Mendocino Redwood Company


Rockport Suspension Bridge



The documents reproduced here give three different perspectives on the Rockport suspension bridge. The first is an article from The Mining and Scientific Press. Published in San Francisco beginning in 1860, this was the first mining journal on the Pacific coast. The article gives a "nuts and bolts" description of the bridge construction in progress. Following the article are excerpts from two letters of D. L. Albert. Albert was the secretary of the Cottaneva Lumber Company. The first letter was addressed to W. E. Guild of Finkbine-Guilld Lumber Company, one of the investors who purchased the assets of the Cottaneva Lumber Company in the mid-1920s; the second letter was addressed to the California Redwood Association. Albert gives a more colorful history of the Rockport suspension bridge. As is often the case with "oral histories", Albert's memory of when the bridge was constructed conflicts a bit with the article in The Mining and Scientific Press. He adds, however, more human details about the man, W. R. Miller, and his "do it yourself" attitude. Bernie Agrons, the last general manager of Rockport Redwood Company before it ceased mill operations in 1957, re-visited Rockport Beach in 2007 and recounted the building of the suspension bridge ( wmv 2.5 MB).



Mining and Scientific Press
30 June 1877


Mr. R. W. Gorrill, Treasurer and Engineer of the Pacific Bridge Co., gives us the following particulars of a new steel wire suspension bridge which he is erecting in Mendocino county for Mr. W. R. MIller. It is located at Cottoneva, on the coast, and extends from the main land to a rocky island where a chute is to be built for shipping lumber.

The distance from center to center of the saddles on the towers is 270 feet. The deflection or fall of the cable is 23 feet, six inches. The cables are built in the same manner as those of the Clifton bridge at Niagara. The steel wire is No. 11 Birmingham gauge, and is protected against rust by immersing in a bath which gives it a fine coat of zinc. There are 11 wires in each strand, seven strands in each one and one-half inch rope, and seven ropes in each cable. The ropes are not twisted together to form the cables, but gathered up every six feet by the suspender bands. Each rope is warranted to bear a strain of 60 tons. Each rope is made fast to an independent anchor-bar, one by three inches in diameter, and forming links 18 feet long, until connection is made with the anchors. The anchors are of cast iron, three and one-half by three feet in surface, weigh 1,000 pounds each, and are placed 14 feet below the surface of the rock.

Great care was taken in securing these anchors in place by means of cross I beams which run under the rock on either side. The lower par of each pit was enlarged so as to form a hemispherical chamber, and the rock-work, set in Portland cement, which is built upon the anchor, is so constructed that the upward strain is transmitted to its sides. The towers are of redwood. There are four posts 10x10 inches, and two 10x12 inches, giving an effective area of 640 square inches to withstand the strain of the cable on the tower. The wooden truss to prevent vertical vibration is eight feet high of of the Howe truss pattern. The 270 feet of the bridge is divided into 45 pannels. The longest suspenders, 44 in number, are of seven-eight-inch steel wire, the 42 shorter ones are of one and one-eight-inch solid iron.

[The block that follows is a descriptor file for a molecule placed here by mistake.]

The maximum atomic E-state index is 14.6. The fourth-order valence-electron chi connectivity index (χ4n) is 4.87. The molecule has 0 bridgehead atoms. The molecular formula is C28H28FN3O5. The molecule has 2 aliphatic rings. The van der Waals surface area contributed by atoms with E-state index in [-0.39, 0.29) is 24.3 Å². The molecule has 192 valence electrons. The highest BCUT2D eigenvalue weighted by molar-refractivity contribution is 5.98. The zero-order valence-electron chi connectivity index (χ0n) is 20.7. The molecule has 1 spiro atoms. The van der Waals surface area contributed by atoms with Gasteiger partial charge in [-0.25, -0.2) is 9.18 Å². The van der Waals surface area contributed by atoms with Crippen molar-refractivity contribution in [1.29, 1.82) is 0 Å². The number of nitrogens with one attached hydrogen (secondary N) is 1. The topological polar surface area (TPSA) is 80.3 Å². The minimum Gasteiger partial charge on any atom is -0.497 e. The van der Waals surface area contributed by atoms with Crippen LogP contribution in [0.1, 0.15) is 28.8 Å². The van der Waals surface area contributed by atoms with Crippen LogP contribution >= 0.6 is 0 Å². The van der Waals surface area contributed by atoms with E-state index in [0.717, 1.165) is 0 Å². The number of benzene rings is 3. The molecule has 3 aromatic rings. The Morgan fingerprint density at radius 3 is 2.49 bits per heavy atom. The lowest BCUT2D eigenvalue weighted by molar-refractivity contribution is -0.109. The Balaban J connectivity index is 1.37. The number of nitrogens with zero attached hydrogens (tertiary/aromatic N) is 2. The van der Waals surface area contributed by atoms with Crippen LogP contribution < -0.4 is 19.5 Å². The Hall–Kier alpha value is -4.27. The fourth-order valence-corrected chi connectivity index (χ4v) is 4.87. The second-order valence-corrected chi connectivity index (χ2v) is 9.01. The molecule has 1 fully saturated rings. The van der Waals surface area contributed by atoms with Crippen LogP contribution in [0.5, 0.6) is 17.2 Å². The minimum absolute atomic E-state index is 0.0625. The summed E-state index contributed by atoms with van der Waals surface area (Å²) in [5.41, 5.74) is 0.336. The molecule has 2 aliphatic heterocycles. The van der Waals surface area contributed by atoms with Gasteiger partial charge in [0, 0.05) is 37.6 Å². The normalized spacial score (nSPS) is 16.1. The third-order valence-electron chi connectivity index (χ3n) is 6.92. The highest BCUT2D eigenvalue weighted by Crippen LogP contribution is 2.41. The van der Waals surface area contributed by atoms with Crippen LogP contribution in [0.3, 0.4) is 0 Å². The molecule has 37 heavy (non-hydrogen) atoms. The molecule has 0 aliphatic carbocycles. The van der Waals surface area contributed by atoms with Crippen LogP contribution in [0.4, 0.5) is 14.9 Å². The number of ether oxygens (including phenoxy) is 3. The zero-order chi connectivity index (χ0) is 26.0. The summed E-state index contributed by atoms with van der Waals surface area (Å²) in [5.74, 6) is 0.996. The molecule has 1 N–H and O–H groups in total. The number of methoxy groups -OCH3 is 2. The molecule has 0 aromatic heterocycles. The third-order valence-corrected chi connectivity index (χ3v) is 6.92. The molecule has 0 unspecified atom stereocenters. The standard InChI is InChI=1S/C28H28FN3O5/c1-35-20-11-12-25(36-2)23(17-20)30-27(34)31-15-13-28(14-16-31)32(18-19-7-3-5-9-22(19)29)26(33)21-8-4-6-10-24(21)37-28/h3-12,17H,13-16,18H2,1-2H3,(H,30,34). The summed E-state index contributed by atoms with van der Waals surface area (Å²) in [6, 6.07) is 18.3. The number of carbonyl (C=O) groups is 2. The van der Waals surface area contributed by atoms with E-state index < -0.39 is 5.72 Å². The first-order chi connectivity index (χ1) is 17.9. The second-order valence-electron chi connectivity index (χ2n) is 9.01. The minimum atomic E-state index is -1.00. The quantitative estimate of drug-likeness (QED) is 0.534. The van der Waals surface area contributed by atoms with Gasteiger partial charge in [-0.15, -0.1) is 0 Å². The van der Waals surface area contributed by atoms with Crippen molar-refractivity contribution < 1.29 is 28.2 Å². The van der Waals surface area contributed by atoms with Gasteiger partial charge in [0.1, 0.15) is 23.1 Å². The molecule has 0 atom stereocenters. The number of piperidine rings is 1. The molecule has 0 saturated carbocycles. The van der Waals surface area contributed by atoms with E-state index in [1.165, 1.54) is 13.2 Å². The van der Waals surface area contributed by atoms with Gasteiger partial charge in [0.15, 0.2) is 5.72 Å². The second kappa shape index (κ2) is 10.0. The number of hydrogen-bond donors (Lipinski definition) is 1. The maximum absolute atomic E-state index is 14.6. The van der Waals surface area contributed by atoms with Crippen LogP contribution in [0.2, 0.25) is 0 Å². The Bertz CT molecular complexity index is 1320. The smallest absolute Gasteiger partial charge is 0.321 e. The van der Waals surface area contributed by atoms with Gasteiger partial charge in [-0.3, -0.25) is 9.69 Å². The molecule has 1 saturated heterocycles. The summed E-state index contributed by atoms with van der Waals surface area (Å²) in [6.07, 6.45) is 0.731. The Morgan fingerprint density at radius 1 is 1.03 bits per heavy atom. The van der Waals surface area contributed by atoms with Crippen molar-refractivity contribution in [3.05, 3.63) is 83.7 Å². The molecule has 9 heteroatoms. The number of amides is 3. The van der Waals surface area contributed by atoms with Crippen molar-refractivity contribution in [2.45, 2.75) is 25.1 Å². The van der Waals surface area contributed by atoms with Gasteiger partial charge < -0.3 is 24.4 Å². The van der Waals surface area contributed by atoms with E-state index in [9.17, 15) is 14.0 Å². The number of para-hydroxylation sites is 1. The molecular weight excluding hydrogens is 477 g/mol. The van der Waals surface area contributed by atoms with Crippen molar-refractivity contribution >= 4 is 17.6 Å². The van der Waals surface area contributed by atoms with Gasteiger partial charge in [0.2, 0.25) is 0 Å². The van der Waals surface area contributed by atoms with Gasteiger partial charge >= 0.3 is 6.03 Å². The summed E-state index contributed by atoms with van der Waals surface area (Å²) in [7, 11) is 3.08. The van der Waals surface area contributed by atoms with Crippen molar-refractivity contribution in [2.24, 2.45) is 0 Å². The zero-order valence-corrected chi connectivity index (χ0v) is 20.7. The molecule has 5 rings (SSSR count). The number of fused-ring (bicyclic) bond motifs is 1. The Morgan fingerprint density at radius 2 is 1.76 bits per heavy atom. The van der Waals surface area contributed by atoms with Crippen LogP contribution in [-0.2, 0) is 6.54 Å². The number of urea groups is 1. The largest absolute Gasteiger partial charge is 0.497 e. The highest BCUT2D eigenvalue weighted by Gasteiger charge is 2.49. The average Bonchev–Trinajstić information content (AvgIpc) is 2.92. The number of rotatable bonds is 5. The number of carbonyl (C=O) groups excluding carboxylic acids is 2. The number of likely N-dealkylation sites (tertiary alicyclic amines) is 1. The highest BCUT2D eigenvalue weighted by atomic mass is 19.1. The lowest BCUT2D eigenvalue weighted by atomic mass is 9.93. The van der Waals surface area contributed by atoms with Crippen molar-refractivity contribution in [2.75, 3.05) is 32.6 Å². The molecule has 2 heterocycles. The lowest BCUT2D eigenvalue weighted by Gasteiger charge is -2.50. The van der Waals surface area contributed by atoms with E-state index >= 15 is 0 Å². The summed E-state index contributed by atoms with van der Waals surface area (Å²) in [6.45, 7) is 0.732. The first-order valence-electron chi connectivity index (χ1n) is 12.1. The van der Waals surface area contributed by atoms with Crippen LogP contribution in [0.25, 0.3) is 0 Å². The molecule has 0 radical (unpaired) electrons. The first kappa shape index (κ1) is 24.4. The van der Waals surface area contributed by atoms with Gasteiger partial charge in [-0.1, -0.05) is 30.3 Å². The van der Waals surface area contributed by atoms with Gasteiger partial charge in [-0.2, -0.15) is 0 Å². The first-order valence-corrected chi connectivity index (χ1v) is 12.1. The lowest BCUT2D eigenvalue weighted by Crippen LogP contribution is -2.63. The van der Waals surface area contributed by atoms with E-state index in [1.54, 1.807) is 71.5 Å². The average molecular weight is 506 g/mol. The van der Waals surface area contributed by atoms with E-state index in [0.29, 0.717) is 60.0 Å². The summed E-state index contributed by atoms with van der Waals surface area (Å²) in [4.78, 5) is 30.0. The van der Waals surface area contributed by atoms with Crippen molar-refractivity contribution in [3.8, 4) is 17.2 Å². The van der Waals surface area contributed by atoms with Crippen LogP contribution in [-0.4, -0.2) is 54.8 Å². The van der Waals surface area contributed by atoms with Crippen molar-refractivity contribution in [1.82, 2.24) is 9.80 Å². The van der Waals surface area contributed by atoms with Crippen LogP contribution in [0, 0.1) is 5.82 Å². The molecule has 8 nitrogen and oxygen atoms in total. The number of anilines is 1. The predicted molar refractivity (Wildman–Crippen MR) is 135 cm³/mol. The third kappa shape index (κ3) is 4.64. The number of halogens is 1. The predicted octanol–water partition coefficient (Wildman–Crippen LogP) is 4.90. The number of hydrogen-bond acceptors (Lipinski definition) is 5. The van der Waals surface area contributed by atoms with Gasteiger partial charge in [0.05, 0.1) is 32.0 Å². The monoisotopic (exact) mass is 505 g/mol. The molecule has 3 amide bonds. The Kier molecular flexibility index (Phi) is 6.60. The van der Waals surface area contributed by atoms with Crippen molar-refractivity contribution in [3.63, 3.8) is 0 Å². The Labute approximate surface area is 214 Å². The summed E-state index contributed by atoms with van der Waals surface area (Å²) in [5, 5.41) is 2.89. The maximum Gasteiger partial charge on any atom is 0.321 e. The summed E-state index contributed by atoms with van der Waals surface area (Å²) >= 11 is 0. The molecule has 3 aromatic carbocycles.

The estimated dead load of the bridge is 1,000 pounds per linear foot; live load, one tone per linear foot; in all, one and one-half tons, or one-fifth of actual breaking load. The bridge will be completed in about 30 days, and promises to be a structure which the builder may well be proud of.

We were shown a portion of an iron bar from the Ashtabula bridge, which was so crystalline in its structure that probably not one-twentieth of its substance had any greater strength than pig iron. This unfavorable condition was undoubtedly produced by the rearrangement of the molecules, produced by the vibration of the bridge under passing trains and changes of temperature. Mr. Gorilla prefers a combination of wood and iron the he truss bridges, as the elasticity of the former saves the iron from the sever strain which is put upon it when all parts are rigid He also insist upon a facto of safety of five in ordinary bridges and six for railways. We hope to illustrate this subject with a good cut of the bride and some of its more important details before long. (Mining and Scientific Press, San Francisco, 30 June 1877, Vol. 34, Number 26, p. 420)


D. L. Albert
C. A. Hooper and Co.,
215 Market St.
San Francisco, CA

7 April 1927

W. E. Guild
Finkbine-Guild Lumber Co.,